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wayne_steed There is only one blog that will truly deliver enough awesomeness to save the world. And this isn't it. (But check it out anyway.)

Title: Stupid History
Posted: August 29, 2007 (01:12 PM)
So, I got this book called Stupid History the other day. It's very interesting and odd, as it chronicles all the misconceptions and myths of our incredibly strange world. As an example, George Washington (who was never our first president, but more on that later), in a popular urban legend, threw a silver dollar across the Potomac River. This is actually wrong, as the silver dollar coin was minted in 1794; Washington died in 1799. And by the way, I don't think anyone can throw a a silver dollar across the Potomac, as the river, at its most narrow point, is a half-mile wide.

Washington, as I mentioned earlier, was never our first president. Remember when the Declaration of Independence, making America a country, was signed, class? That's right; 1776. And when was the start of 'ol George's presidential term? 1789! So who was in charge of the country for those thirteen years? John Hanson! In a congressional meeting, the Congress voted him president in 1781. After him came Elias Boudinot, Thomas Mifflin, Richard Henry Lee, Nathan Gorman, Arthur St. Claire, Cyrus Griffin, and... the eighth pres, George Washington.

These, along with many wierd occurences, basically make up Stupid History. If you want to impress your friends, baffle your history teacher, or simply learn some stuff you never knew while having a good laugh, pick this book up. Trust me, you won't regret it.
[reply]

espigaUser: espiga
Title:
Posted: August 29, 2007 (01:41 PM)
Actually, John Hanson was the president of the Continental Congress under the Articles of Confederation. This took place before the United States were the United States we know today. The current constitution of the United States of America wasn't ratified until 1787, thus "1776" being the birthday of the United States is inaccurate. That was only when the thirteen colonies declared independence. So yes, George Washington was in fact the first president of the country known as the United States of America.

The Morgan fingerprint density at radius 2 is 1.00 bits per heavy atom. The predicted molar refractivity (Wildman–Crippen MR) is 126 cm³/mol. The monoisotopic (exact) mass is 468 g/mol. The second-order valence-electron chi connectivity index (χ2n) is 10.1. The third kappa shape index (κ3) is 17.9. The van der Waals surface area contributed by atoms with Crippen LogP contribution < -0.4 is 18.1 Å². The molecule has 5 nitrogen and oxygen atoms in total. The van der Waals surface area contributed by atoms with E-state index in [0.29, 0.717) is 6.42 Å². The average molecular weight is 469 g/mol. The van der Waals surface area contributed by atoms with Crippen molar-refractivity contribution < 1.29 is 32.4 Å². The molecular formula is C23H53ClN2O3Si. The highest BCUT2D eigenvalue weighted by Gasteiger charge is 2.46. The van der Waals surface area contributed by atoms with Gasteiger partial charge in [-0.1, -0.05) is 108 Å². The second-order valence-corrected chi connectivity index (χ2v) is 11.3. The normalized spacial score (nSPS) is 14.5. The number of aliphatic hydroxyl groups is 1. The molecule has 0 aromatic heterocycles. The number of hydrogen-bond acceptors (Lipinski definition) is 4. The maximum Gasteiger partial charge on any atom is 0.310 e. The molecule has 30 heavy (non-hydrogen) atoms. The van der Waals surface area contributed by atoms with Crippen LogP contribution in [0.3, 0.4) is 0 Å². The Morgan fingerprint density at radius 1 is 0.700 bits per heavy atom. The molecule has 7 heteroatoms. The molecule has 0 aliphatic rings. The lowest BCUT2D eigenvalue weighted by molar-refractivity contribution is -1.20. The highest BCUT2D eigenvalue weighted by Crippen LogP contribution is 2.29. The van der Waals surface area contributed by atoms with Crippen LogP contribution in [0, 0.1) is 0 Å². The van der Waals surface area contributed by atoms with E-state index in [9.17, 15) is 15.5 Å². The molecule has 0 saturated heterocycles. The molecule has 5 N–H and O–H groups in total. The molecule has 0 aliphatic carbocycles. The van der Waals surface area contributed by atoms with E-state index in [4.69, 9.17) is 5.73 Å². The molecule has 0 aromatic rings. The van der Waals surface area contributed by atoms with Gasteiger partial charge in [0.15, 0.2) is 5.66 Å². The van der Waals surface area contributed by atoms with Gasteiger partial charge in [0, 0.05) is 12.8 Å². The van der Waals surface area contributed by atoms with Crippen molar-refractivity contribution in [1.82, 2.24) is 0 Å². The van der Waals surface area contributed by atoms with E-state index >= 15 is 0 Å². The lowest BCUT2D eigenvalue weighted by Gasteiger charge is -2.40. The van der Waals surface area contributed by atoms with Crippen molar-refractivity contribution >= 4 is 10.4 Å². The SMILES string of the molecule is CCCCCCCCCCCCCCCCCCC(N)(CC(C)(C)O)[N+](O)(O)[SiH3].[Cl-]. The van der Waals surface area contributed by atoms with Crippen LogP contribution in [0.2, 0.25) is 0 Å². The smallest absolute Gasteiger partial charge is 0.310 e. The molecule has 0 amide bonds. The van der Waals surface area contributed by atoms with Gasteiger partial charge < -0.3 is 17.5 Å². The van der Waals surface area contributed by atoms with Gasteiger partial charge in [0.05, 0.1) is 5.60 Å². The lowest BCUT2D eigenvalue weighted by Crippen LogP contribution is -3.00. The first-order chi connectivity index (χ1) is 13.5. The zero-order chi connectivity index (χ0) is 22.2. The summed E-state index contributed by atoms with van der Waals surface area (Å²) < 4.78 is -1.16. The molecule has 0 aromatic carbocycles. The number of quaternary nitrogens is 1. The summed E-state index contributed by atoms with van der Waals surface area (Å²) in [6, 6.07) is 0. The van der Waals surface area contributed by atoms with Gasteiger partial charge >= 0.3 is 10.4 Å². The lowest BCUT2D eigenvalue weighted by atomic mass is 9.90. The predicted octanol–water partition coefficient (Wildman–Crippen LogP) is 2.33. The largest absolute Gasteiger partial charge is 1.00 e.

[reply]

wayne_steedUser: wayne_steed
Title:
Posted: August 30, 2007 (03:27 PM)
Yeah, but that's if you get all technical. ;)

Anyway, yeah, I found that out afterwards, and since the US wasn't a country yet, you can't really call Hanson the US's first pres. But here's a little history snack for you to chew on:

In 1977, a dining hall was built and dubbed "The Alferd Packer Memorial Dining Facility" by the Department of Agriculture. And it was Al-ferd, not Al-fred. Robert Bergland, the Agricultural Secretary at the time, said that Alferd Packer "exemplifies the spirit of fare that this Agricultural Department cafeteria will provide." Well, guess what? Alferd Packer was famous for killing prospectors in the late 1800s. And he didn't just kill 'em, either. HE ATE THEM.
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